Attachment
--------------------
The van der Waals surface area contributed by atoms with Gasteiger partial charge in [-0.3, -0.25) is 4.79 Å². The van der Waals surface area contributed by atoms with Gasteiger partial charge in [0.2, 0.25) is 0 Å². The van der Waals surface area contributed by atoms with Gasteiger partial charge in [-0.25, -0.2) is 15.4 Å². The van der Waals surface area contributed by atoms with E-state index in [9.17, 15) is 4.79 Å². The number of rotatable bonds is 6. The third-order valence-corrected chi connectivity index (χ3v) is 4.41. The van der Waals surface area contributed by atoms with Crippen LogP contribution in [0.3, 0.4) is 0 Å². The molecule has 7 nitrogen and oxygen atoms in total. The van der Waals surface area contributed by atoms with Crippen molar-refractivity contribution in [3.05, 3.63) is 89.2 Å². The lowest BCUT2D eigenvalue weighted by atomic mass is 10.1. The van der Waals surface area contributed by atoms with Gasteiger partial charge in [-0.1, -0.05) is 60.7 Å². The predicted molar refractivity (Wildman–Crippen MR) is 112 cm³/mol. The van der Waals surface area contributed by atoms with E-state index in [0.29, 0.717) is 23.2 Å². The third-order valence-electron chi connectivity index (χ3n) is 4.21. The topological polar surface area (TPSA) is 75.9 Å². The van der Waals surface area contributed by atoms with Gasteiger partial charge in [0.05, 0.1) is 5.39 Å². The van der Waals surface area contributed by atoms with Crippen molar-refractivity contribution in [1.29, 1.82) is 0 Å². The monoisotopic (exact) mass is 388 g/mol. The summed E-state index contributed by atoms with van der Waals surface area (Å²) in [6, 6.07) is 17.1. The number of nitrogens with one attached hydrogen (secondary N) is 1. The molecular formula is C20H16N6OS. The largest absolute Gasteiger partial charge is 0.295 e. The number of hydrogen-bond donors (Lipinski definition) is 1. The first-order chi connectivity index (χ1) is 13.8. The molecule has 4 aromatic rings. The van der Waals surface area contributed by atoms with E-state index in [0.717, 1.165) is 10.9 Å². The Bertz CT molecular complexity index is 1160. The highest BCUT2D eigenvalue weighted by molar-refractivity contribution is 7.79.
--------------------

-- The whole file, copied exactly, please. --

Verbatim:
The van der Waals surface area contributed by atoms with Gasteiger partial charge in [-0.3, -0.25) is 4.79 Å². The van der Waals surface area contributed by atoms with Gasteiger partial charge in [0.2, 0.25) is 0 Å². The van der Waals surface area contributed by atoms with Gasteiger partial charge in [-0.25, -0.2) is 15.4 Å². The van der Waals surface area contributed by atoms with E-state index in [9.17, 15) is 4.79 Å². The number of rotatable bonds is 6. The third-order valence-corrected chi connectivity index (χ3v) is 4.41. The van der Waals surface area contributed by atoms with Crippen LogP contribution in [0.3, 0.4) is 0 Å². The molecule has 7 nitrogen and oxygen atoms in total. The van der Waals surface area contributed by atoms with Crippen molar-refractivity contribution in [3.05, 3.63) is 89.2 Å². The lowest BCUT2D eigenvalue weighted by atomic mass is 10.1. The van der Waals surface area contributed by atoms with Gasteiger partial charge in [-0.1, -0.05) is 60.7 Å². The predicted molar refractivity (Wildman–Crippen MR) is 112 cm³/mol. The van der Waals surface area contributed by atoms with E-state index in [0.29, 0.717) is 23.2 Å². The third-order valence-electron chi connectivity index (χ3n) is 4.21. The topological polar surface area (TPSA) is 75.9 Å². The van der Waals surface area contributed by atoms with Gasteiger partial charge in [0.05, 0.1) is 5.39 Å². The van der Waals surface area contributed by atoms with Crippen molar-refractivity contribution in [1.29, 1.82) is 0 Å². The monoisotopic (exact) mass is 388 g/mol. The summed E-state index contributed by atoms with van der Waals surface area (Å²) in [6, 6.07) is 17.1. The number of nitrogens with one attached hydrogen (secondary N) is 1. The molecular formula is C20H16N6OS. The largest absolute Gasteiger partial charge is 0.295 e. The number of hydrogen-bond donors (Lipinski definition) is 1. The first-order chi connectivity index (χ1) is 13.8. The molecule has 4 aromatic rings. The van der Waals surface area contributed by atoms with E-state index in [0.717, 1.165) is 10.9 Å². The Bertz CT molecular complexity index is 1160. The highest BCUT2D eigenvalue weighted by molar-refractivity contribution is 7.79.